Some of Europe’s leading audiovisual creators and CEO’s of Europe’s audiovisual collective management societies presented the Society of Audiovisual Author’s (SAA’s) White Paper investigating the rights and remuneration of audiovisual authors in the digital age. The meeting was timely following the publication of the Commission’s communication on a Single Market for Intellectual Property Rights which confirmed that the subject will be treated in the forthcoming Commission Audiovisual Green Paper.
Leading European directors and screenwriters Fred Breinersdorfer (Sophie Scholl), Stijn Coninx (Koko Flanel, Soeur Sourire), Bertrand Tavernier (Un dimanche à la campagne, La Princesse de Montpensier), Jaco Van Dormael (Toto the Hero, Mr Nobody), Virgina Yagüe (Aráyan, El Súper) and CEOs of SAA collective management societies met Commissioner Vassiliou yesterday to present the SAA’s White Paper on Audiovisual Authors’ Rights and Remuneration in Europe and discuss some of the key issues it raises.
SAA representatives welcomed the European Commission Communication on a Single Market for Intellectual Property Rights adopted on 24th May. The Communication clarifies that the Audiovisual Green paper, due in the second half of 2011, will address “the status of audiovisual authors and their participation in the benefits of online revenue streams”. SAA’s proposal for new mechanisms to respect authors’ rights and to remunerate authors for the online exploitation of their works should be central to the Green Paper.
In their conversation with Commissioner Vassiliou, SAA authors presented the way audiovisual authors work in Europe and the time and energy they spend in creating, developing and producing films in a legal environment which in many countries does not reward their personal investment. They also underlined the need for rules to ensure that market players who benefit from the exposure of films invest in cinema and television production. At a time when distribution channels are multiplying and European films face tough competition with US films, enhanced efforts in distribution are key to the visibility of European works and helping them find an audience both in- and outside of their country of origin.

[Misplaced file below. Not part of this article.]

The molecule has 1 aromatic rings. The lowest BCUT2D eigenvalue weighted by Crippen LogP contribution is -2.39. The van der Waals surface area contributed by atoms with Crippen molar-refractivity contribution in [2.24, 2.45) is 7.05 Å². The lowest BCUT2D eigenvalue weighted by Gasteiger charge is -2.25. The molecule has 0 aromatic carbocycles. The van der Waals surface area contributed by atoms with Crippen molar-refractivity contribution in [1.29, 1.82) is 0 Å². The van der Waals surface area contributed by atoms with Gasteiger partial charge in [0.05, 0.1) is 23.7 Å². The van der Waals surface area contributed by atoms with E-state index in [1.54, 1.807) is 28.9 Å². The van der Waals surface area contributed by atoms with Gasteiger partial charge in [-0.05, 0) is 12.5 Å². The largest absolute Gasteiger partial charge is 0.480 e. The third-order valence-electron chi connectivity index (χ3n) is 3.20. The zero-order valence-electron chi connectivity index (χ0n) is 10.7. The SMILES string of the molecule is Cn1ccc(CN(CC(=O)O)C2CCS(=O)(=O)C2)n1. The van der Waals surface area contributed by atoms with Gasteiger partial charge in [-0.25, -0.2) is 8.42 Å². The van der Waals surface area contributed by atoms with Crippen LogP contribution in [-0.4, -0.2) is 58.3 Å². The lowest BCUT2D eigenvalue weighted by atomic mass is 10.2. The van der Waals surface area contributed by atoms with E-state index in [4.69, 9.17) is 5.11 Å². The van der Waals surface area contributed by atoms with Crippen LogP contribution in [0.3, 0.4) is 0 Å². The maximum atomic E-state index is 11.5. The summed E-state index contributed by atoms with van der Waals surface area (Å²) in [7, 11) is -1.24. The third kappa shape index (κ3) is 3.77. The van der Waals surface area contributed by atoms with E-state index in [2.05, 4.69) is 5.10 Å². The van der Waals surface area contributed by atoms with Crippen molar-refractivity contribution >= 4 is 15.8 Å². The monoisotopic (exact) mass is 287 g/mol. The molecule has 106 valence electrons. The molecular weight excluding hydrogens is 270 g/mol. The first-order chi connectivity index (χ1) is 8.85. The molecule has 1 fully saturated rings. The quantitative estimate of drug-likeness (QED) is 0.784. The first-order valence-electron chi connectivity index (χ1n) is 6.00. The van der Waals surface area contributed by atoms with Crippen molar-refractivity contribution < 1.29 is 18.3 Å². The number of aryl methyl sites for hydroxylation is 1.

The Commissioner welcomed these fruitful exchanges with such a high-level and diverse group of authors and re-iterated her support for the MEDIA programme, in particular its development and distribution trends. She highlighted the link between films and education, culture and multilingualism and underlined her efforts for more synergies between them.
Bertrand Tavernier, the award-winning French director said: “VoD and the internet are not only opportunities for my works to reach new audiences but also technical tools that should bring transparency to the exploitation of films. It should not be a fight for authors to have their rights respected and receive additional remuneration based on the success of their works.”
Stijn Coninx, the renowned Belgian director, said: “It’s vital that the Commission continues to support European cinema and that we can seize the possibilities of the online world.”
Cécile Despringre, Executive Director of SAA added: “This White Paper represents a real evaluation of the current state of play for audiovisual authors like those who attended yesterday’s meeting. The Commissioner’s interest in our issues is encouraging and we will continue to work with other stakeholders to try and build some industry consensus on how we can guarantee real returns for successful directors and screenwriters”.